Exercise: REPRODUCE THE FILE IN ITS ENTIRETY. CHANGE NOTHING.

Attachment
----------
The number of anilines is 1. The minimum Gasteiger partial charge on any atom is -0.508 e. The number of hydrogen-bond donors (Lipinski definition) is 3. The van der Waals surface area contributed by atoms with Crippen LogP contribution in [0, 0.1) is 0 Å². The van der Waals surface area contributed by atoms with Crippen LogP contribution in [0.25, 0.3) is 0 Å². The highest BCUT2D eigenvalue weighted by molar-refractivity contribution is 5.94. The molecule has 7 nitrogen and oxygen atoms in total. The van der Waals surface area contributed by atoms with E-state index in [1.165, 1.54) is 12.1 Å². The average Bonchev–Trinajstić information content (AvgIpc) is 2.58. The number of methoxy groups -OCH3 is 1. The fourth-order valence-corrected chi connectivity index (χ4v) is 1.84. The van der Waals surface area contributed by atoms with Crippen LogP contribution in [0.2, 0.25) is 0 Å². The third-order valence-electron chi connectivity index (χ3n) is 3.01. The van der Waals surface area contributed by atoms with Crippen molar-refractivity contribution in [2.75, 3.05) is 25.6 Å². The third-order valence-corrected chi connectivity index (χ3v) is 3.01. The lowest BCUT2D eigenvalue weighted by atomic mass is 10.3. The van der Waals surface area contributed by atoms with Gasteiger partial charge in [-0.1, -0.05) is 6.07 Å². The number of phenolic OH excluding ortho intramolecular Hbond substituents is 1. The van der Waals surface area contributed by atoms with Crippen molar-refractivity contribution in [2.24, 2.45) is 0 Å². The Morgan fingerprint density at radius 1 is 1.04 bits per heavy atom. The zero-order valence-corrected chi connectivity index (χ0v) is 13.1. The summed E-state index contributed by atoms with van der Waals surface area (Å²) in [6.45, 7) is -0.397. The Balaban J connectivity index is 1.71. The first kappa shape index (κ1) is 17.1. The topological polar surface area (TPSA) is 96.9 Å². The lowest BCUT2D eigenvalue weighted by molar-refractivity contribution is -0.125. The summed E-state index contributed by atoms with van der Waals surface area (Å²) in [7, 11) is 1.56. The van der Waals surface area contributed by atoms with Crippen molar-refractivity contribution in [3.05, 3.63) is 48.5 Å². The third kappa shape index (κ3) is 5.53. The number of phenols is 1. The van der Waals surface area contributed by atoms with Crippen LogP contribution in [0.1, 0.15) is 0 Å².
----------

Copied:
The number of anilines is 1. The minimum Gasteiger partial charge on any atom is -0.508 e. The number of hydrogen-bond donors (Lipinski definition) is 3. The van der Waals surface area contributed by atoms with Crippen LogP contribution in [0, 0.1) is 0 Å². The van der Waals surface area contributed by atoms with Crippen LogP contribution in [0.25, 0.3) is 0 Å². The highest BCUT2D eigenvalue weighted by molar-refractivity contribution is 5.94. The molecule has 7 nitrogen and oxygen atoms in total. The van der Waals surface area contributed by atoms with E-state index in [1.165, 1.54) is 12.1 Å². The average Bonchev–Trinajstić information content (AvgIpc) is 2.58. The number of methoxy groups -OCH3 is 1. The fourth-order valence-corrected chi connectivity index (χ4v) is 1.84. The van der Waals surface area contributed by atoms with Crippen LogP contribution in [0.2, 0.25) is 0 Å². The third-order valence-electron chi connectivity index (χ3n) is 3.01. The van der Waals surface area contributed by atoms with Crippen molar-refractivity contribution in [2.75, 3.05) is 25.6 Å². The third-order valence-corrected chi connectivity index (χ3v) is 3.01. The lowest BCUT2D eigenvalue weighted by atomic mass is 10.3. The van der Waals surface area contributed by atoms with Gasteiger partial charge in [-0.1, -0.05) is 6.07 Å². The number of phenolic OH excluding ortho intramolecular Hbond substituents is 1. The van der Waals surface area contributed by atoms with Crippen molar-refractivity contribution in [2.24, 2.45) is 0 Å². The Morgan fingerprint density at radius 1 is 1.04 bits per heavy atom. The zero-order valence-corrected chi connectivity index (χ0v) is 13.1. The summed E-state index contributed by atoms with van der Waals surface area (Å²) in [6.45, 7) is -0.397. The Balaban J connectivity index is 1.71. The first kappa shape index (κ1) is 17.1. The topological polar surface area (TPSA) is 96.9 Å². The lowest BCUT2D eigenvalue weighted by molar-refractivity contribution is -0.125. The summed E-state index contributed by atoms with van der Waals surface area (Å²) in [7, 11) is 1.56. The van der Waals surface area contributed by atoms with Crippen molar-refractivity contribution in [3.05, 3.63) is 48.5 Å². The third kappa shape index (κ3) is 5.53. The number of phenols is 1. The van der Waals surface area contributed by atoms with Crippen LogP contribution in [0.1, 0.15) is 0 Å².